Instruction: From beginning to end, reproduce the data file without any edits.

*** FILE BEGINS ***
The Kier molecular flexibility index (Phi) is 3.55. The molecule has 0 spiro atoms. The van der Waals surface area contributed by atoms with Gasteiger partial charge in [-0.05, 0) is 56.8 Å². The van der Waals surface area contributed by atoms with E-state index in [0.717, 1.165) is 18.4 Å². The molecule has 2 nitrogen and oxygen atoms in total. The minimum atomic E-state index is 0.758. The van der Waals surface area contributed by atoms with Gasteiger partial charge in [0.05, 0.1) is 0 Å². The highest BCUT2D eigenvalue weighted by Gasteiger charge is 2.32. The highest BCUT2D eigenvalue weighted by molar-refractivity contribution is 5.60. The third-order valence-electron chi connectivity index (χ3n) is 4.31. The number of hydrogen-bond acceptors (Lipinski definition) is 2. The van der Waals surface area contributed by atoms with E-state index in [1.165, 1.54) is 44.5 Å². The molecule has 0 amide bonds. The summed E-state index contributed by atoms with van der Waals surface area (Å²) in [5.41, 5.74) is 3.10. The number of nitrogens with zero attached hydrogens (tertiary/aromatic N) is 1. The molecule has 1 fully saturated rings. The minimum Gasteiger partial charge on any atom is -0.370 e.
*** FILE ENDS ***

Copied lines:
The Kier molecular flexibility index (Phi) is 3.55. The molecule has 0 spiro atoms. The van der Waals surface area contributed by atoms with Gasteiger partial charge in [-0.05, 0) is 56.8 Å². The van der Waals surface area contributed by atoms with E-state index in [0.717, 1.165) is 18.4 Å². The molecule has 2 nitrogen and oxygen atoms in total. The minimum atomic E-state index is 0.758. The van der Waals surface area contributed by atoms with Gasteiger partial charge in [0.05, 0.1) is 0 Å². The highest BCUT2D eigenvalue weighted by Gasteiger charge is 2.32. The highest BCUT2D eigenvalue weighted by molar-refractivity contribution is 5.60. The third-order valence-electron chi connectivity index (χ3n) is 4.31. The number of hydrogen-bond acceptors (Lipinski definition) is 2. The van der Waals surface area contributed by atoms with E-state index in [1.165, 1.54) is 44.5 Å². The molecule has 0 amide bonds. The summed E-state index contributed by atoms with van der Waals surface area (Å²) in [5.41, 5.74) is 3.10. The number of nitrogens with zero attached hydrogens (tertiary/aromatic N) is 1. The molecule has 1 fully saturated rings. The minimum Gasteiger partial charge on any atom is -0.370 e.